“This is not a police problem or a young black men problem,” Spencer  opens in a new windowtold me. “This is a violence problem. We can’t deal with any other problems in this community, including poverty, until we deal with this plague of violence.”

Eason-Williams said violence, poverty, and racism were all symptoms of a larger malady.

“The brokenness of the culture, the church, the community,” she said. “It doesn’t have to be this way. We can do something about it.”

By ‘we’ she meant the Church, which she believed was the Body of Christ at work in the world.

She believed that work was about “community and kinship, not Kingship.”

She believed her faith was “less about worshipping Jesus than it was about imitating Jesus and reflecting the love of Jesus everywhere we go.”

She believed her calling was not to lead a brick-and-mortar church, but “to build communities of shalom.”

Autura’s struggle and hope

Shalom is a Hebrew word.

“The familiar Hebrew word shalom, usually translated ‘peace,’ means more than absence of quarreling,” Rabbi Harold Kushner wrote. “Shalom means wholeness, everything fitting together, nothing missing and nothing broken.”

The Rev. Autura Eason-Williams celebrates the 5th anniversary of her congregation’s US Making it Happen Shalom Zone in 2015, a community collaboration. (Courtesy Peri Gildersleeve)
The Rev. Autura Eason-Williams celebrates the 5th anniversary of her congregation’s US Making it Happen Shalom Zone in 2015, a community collaboration. (Courtesy Peri Gildersleeve)

In the early 1990s, after the Los Angeles riots incited by the acquittal of four police officers in the brutal beating of Rodney King, United Methodist bishops called on congregations to establish “communities of shalom” in America’s cities.

After she was ordained, Eason-Williams became one of the denomination’s leading proponents of the work.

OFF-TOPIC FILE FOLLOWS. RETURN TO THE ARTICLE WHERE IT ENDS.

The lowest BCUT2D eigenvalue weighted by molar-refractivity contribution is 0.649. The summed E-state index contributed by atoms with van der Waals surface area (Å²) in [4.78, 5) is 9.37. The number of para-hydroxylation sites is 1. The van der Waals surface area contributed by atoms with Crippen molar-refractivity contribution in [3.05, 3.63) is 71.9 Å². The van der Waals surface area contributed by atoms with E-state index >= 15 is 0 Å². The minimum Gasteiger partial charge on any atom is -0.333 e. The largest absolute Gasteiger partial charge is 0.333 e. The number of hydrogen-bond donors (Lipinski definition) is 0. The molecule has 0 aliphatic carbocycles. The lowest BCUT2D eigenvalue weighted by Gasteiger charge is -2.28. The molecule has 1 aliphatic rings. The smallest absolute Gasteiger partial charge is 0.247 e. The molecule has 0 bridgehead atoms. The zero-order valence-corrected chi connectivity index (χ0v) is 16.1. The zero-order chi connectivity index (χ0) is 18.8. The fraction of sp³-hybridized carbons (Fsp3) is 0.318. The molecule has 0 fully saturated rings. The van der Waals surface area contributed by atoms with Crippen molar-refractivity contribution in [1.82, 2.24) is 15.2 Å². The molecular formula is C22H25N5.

“Informed by the  opens in a new windowCommunities of Shalom movement, God has given me a vision of the local church as the Body of Christ moving into the neighborhood as a neighbor who sees all the neighbors in the neighborhood as gifted, regardless of their needs; and creating ministry with neighbors that meets needs and makes disciples, who do justice, love mercy and walk humbly with God,” she wrote in 2020.

Eason-Williams and her Hickory Hill congregation founded  opens in a new windowUS Making it Happen Shalom Zone.

It’s a collaboration of churches, neighborhood associations and community organizations that wrapped their arms around children and youth in Hickory Hill.

“This is about sowing seeds in these young people so that our future can be better than our present, all of our futures can be better,” Eason-Williams explained in a video. “This is not tutoring. That’s not what we do. What we do try to do is develop character in our young people and in ourselves.”

Eason-Williams never stopped trying. She died trying.

“Everyone thinks I’m crazy when I say this, but my wildest dream is that we will create a community where people do not have to steal,” Eason-Williams said in a video made to commemorate the shalom zone’s five-year anniversary in 2015.

“A community where people feel safe because they have created safe places where they trust each other, and they become neighbors to each other. You think about that and you think that shouldn’t be too hard, but for whatever reason it is.”

That’s the struggle.

“I just believe that it’s possible and God shows us glimpses every day,” Eason-Williams added.

That’s the hope.

This story first appeared at under an exclusive use agreement with The Institute.

Written By

David Waters is Distinguished Journalist in Residence and assistant director of the Institute for Public Service Reporting at the University of Memphis.